Bell 30 (1943) Hiller XH-44 (1943) Sikorsky R-5 (1943-46) Piasecki HUP-1 (1948) Kaman K-190 (1949) Sikorsky S-55 (1949) Sud-Aviation SE3120 (1949) Mi-1 (1949)

Development of gas-turbine engines First production machines


Figure 1.1 Time-line showing development of helicopters and autogiros prior to 1950.

a stick, which was rapidly spun between the hands to generate lift and then released into ?ight. More than 2,000 years later in 1784, Launoy & Bienvenu used a coaxial version of the Chinese top in a model consisting of a counterrotating set of turkey feathers, powered by a string wound around its shaft and tensioned by a crossbow. It is also recorded that Mikhail Lomonosov of Russia had developed, as early as 1754, a small coaxial rotor modeled after the Chinese top but powered by a wound-up spring device. In 1786, the French mathematician

1.2 Early Attempts at Vertical Flight


A. J. P. Paucton published a paper entitled “Th? orie de la vis D’Archim` des,” where he e e proposed a human-carrying ?ying machine, with one rotor to provide lift and another for propulsion. Amongst his many intricate drawings, Leonardo da Vinci shows what is a basic humancarrying helicopterlike machine, an obvious elaboration of an Archimedes water-screw. His sketch of the “aerial-screw” device, which is shown in Fig. 1.2, is dated to 1483 but was ?rst published nearly three centuries later. The device comprises a helical surface that da Vinci describes should be “rotated with speed that said screw bores through the air and climbs high.” He realized that the density of air is much less than that of water, and so da Vinci describes how the device needed to be relatively large to accomplish this feat (the number “8” in his writing to the left of the sketch indicates that the size of the rotor is 8 braccia or arm lengths). He also describes in some detail how the machine should be built using wood, wire, and linen cloth. Although da Vinci worked on various concepts of

Figure 1.2 Leonardo da Vinci’s aerial screw machine, dated to 1483. Original drawing is MS 2173 of Manuscript (codex) B, folio 83 verso, in the collection of the Biblioth` que e L’Institut de France (Paris).


1 / Introduction: A History of Helicopter Flight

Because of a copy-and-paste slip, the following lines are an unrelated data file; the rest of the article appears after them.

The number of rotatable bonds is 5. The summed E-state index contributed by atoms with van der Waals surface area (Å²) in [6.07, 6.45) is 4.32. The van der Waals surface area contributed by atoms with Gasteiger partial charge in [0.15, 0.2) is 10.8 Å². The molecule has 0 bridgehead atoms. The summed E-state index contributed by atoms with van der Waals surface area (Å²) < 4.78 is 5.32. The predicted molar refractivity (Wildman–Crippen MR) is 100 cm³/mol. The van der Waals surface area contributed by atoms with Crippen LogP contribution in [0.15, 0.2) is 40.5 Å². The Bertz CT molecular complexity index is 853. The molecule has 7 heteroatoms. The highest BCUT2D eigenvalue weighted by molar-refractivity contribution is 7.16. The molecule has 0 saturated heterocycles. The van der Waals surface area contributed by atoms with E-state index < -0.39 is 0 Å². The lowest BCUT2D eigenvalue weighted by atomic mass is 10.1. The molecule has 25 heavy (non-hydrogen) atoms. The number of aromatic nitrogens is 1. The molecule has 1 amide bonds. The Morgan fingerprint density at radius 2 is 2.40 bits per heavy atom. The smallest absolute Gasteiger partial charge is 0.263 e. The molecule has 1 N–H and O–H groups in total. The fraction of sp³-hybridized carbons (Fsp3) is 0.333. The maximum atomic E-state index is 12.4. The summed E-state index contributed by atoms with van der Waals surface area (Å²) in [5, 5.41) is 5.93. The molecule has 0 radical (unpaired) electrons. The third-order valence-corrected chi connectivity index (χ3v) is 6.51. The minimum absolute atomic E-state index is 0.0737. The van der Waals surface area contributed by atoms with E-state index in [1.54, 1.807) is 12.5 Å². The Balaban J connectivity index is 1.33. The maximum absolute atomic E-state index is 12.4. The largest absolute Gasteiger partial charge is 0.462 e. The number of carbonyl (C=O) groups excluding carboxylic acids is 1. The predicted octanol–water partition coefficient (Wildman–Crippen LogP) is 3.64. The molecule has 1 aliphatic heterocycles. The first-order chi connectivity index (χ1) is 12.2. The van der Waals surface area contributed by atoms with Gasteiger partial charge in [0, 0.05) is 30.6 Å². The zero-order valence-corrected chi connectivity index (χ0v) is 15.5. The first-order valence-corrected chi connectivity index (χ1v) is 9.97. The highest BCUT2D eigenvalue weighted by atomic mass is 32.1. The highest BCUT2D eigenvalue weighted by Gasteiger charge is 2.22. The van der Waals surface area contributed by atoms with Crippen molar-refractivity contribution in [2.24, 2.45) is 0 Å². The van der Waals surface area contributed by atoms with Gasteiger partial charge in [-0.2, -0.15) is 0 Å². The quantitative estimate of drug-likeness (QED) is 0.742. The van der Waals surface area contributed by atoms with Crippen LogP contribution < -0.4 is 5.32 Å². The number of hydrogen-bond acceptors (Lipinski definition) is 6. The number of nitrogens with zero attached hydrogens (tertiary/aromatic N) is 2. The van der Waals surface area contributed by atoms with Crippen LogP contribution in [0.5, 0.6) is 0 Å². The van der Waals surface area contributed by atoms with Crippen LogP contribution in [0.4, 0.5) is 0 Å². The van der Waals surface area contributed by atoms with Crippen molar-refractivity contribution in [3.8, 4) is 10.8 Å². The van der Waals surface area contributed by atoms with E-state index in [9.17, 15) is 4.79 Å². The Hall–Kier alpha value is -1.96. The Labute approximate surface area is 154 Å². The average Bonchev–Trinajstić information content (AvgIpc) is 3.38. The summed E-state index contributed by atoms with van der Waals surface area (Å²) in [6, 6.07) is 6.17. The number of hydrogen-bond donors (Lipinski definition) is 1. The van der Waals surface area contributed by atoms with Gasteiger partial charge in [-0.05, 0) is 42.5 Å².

engines, turbines, and gears, he did not unite the ideas of his aerial-screw machine to an engine nor did he appreciate the problems of torque reaction. See Hart (1961) or Giacomelli (1930) for further details of da Vinci’s aeronautical work. Sir George Cayley is famous for his work on the basic principles of ?ight, which dates from the 1790s – see Pritchard (1961). By the end of the eighteenth century, Cayley had constructed several successful vertical-?ight models based on Chinese tops driven by wound-up clock springs. He designed and constructed a whirling-arm device in 1804, which was probably one of the ?rst scienti?c attempts to study the aerodynamic forces produced by lifting wings. Cayley (1809–10) published a three-part paper that was to lay down the foundations of aerodynamics – see Anderson (1997). In a later paper, published in 1843, Cayley gives details of a vertical ?ight aircraft design that he called an “Aerial Carriage,” which had two pairs of lateral side-by-side rotors. Also, in the 1840s, another Englishman, Horatio Phillips, constructed a steam-driven vertical ?ight machine, where steam generated by a miniature boiler was ejected out of the blade tips. Although impractical, Phillips’s machine was signi?cant in that it marked the ?rst time that a model helicopter had ?own under the power of an engine rather than stored energy devices such as wound-up springs. In the early 1860s, Ponton d’Am? court of France ?ew a number of small helicopter e models. He called his machines h? licopt` res, which is a word derived from the Greek e e adjective elikoeioas, meaning spiral or winding, and the noun pteron, meaning feather or wing – see Wolf (1974) and Liberatore (1998). In 1863, d’Am? court built a steam propelled e model helicopter, but it could not generate enough lift to ?y. However, the novelist Jules Verne was still impressed with d’Am? court’s attempts, and in 1886 he wrote “The Clipper e of the Clouds” where the hero cruised around the skies in a giant helicopterlike machine that was lifted by thirty-seven small coaxial rotors and pulled through the air by two propellers. Other notable vertical ?ight models that were constructed at about this time include the coaxial design of Bright in 1861 and the twin-rotor steam-driven model of Dieuaide in 1877. Wilhelm von Achenbach of Germany built a single rotor model in 1874, and he was probably the ?rst to use the idea of a tail rotor to counteract the torque reaction from the main rotor. Later, Achenbach conducted experiments with propellers, the results of which were published by NACA – see Achenbach (1923). About 1869 a Russian helicopter concept was developed by Lodygin, using a rotor for lift and a propeller for propulsion and control. Around 1878, Enrico Forlanini of Italy also built a ?ying steam-driven helicopter model. This model had dual counterrotating rotors, but like many other model helicopters of the time, it had no means of control. In the 1880s, Thomas Alva Edison experimented with small helicopter models in the United States. He tested several rotor con?gurations driven by a guncotton engine, which was an early form of internal combustion engine. Later, Edison used an electric motor for power, and he was one of the ?rst to realize from his experiments the need for a large diameter rotor with low solidity to give good hovering ef?ciency [Liberatore (1998)]. Unlike other experimenters of the time, Edison’s more scienti?c approach to the problem proved that both high aerodynamic ef?ciency of the rotor and high power from an engine were required if successful vertical ?ight was to be achieved. In 1910, Edison patented a rather cumbersome looking full-scale helicopter concept with boxkite-like blades, but there is no record that it was ever constructed. In 1907, about four years after the Wright brothers’ ?rst successful powered ?ights in ?xed-wing airplanes at Kitty Hawk in the United States, Paul Cornu of France constructed a vertical ?ight machine that carried a human off the ground for the ?rst time. Boulet (1984) gives a good account of the work. The airframe was very simple, with a rotor at each end